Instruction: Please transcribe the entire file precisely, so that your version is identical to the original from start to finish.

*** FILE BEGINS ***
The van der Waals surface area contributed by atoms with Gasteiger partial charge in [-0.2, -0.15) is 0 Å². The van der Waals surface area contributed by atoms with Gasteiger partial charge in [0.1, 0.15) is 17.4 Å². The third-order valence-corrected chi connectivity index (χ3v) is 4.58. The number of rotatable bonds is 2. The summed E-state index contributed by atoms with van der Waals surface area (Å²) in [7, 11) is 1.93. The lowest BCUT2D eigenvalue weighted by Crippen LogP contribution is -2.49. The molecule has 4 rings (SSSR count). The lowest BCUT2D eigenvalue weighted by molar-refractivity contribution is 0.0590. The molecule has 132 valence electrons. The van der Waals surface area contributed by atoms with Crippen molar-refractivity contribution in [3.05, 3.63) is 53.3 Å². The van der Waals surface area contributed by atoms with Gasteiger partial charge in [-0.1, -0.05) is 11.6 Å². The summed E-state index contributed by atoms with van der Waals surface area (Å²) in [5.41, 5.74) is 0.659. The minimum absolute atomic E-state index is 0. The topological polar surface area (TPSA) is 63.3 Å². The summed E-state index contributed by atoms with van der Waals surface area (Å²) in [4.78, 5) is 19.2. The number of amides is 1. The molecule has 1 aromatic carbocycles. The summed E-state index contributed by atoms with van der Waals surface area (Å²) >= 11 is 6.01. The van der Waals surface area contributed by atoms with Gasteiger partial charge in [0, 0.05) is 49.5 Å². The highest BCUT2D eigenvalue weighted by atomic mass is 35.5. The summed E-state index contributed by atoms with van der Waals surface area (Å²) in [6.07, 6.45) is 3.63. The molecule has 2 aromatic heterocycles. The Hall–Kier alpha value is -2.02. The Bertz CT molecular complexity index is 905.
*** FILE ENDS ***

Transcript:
The van der Waals surface area contributed by atoms with Gasteiger partial charge in [-0.2, -0.15) is 0 Å². The van der Waals surface area contributed by atoms with Gasteiger partial charge in [0.1, 0.15) is 17.4 Å². The third-order valence-corrected chi connectivity index (χ3v) is 4.58. The number of rotatable bonds is 2. The summed E-state index contributed by atoms with van der Waals surface area (Å²) in [7, 11) is 1.93. The lowest BCUT2D eigenvalue weighted by Crippen LogP contribution is -2.49. The molecule has 4 rings (SSSR count). The lowest BCUT2D eigenvalue weighted by molar-refractivity contribution is 0.0590. The molecule has 132 valence electrons. The van der Waals surface area contributed by atoms with Crippen molar-refractivity contribution in [3.05, 3.63) is 53.3 Å². The van der Waals surface area contributed by atoms with Gasteiger partial charge in [-0.1, -0.05) is 11.6 Å². The summed E-state index contributed by atoms with van der Waals surface area (Å²) in [5.41, 5.74) is 0.659. The minimum absolute atomic E-state index is 0. The topological polar surface area (TPSA) is 63.3 Å². The summed E-state index contributed by atoms with van der Waals surface area (Å²) in [4.78, 5) is 19.2. The number of amides is 1. The molecule has 1 aromatic carbocycles. The summed E-state index contributed by atoms with van der Waals surface area (Å²) >= 11 is 6.01. The van der Waals surface area contributed by atoms with Gasteiger partial charge in [0, 0.05) is 49.5 Å². The highest BCUT2D eigenvalue weighted by atomic mass is 35.5. The summed E-state index contributed by atoms with van der Waals surface area (Å²) in [6.07, 6.45) is 3.63. The molecule has 2 aromatic heterocycles. The Hall–Kier alpha value is -2.02. The Bertz CT molecular complexity index is 905.